“I love my Tesla. I’ll never go back to a gas-guzzler,” said 44-year-old divorcee and your boss, David Huck, during the Auto Show’s talent competition in which electric car owners compete for the title of “Most Oblivious.” 

“I don’t even miss my Lexus,” said Mr. Huck during his winning performance of talking about his Tesla without prompt while wearing a Patagonia vest at 4:45 PM on a Friday as his employee politely tries to finish her work.

“Shit, I was actually going to say the same thing,” said second-place winner, a different 44-year-old CEO in a Patagonia vest who segued telling you about his Tesla into a discussion about why he supports Andrew Yang.  

The Indecipherable Vanity License Plate Gallery

“Nearly 70% of vehicles in Los Angeles County feature vanity license plates, and all of them are indecipherable and stupid,” said Penisfeldschmidt. “We want to give these vain owners a place to showcase their art and explain themselves.”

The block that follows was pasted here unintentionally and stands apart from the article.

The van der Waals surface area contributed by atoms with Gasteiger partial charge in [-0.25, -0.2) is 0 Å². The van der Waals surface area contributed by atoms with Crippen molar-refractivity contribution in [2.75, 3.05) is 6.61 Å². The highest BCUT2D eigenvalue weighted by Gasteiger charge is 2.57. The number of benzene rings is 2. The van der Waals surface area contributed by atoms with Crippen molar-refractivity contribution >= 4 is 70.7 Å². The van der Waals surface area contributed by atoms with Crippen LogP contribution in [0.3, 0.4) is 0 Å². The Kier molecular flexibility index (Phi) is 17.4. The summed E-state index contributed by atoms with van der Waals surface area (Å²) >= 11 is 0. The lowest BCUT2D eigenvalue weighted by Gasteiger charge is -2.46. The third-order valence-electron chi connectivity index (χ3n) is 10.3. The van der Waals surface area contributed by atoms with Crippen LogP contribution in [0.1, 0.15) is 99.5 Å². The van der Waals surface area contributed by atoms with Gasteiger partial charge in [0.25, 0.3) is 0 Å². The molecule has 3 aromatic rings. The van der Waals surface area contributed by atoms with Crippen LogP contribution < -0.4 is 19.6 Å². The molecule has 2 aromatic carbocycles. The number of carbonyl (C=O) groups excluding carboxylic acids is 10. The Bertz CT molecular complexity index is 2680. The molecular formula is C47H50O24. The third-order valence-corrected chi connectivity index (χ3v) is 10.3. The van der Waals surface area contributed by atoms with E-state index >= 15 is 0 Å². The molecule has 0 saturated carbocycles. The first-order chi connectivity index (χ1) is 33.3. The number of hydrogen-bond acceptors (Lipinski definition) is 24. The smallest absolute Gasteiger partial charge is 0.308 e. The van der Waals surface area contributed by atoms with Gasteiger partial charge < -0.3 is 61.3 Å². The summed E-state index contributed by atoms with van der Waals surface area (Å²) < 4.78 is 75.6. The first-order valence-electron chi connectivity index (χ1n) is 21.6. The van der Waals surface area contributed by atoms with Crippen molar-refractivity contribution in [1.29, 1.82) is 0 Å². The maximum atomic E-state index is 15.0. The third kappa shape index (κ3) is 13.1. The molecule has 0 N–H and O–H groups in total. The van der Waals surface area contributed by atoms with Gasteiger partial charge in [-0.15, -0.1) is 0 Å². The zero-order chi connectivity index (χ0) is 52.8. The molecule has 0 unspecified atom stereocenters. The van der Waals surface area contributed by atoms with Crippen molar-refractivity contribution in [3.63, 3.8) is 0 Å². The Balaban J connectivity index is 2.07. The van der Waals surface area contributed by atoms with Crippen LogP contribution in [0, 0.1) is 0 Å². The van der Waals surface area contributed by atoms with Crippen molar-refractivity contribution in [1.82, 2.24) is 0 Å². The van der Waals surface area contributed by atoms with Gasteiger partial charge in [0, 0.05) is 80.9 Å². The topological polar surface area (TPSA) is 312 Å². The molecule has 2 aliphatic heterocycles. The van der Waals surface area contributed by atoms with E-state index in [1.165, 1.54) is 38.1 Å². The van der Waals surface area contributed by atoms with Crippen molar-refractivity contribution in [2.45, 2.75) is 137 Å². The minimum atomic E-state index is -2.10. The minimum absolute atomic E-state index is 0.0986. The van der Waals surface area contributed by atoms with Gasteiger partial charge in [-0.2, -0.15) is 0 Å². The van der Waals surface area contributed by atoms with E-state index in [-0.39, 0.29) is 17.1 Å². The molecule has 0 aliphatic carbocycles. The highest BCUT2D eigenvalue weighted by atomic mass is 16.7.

Among the plates featured in the Auto Show’s collection is a plate that reads “BGDGRFN” on a 2017 C-Class, a Nissan with the plate “Titayz” and a mini-van with a license plate called “GASPAIN.” 

“Why would someone want a license plate that says “Gas Pain?” said one of the gallery’s guests, a 44-year-old in a Patagonia vest. 

“Like all great art, it makes you think,” replied Penisfeldschmidt, whose own car has a license plate that reads “PEN15FS” and isn’t allowed at his daughter’s elementary school. 

The WAZE-MAZE : It’s a Labyrinth That Allows You To Negligably Shortcut Conference Lines By Taking You So Inconveniently Out Of Your Way You Wish You Just Stayed On The Fucking 405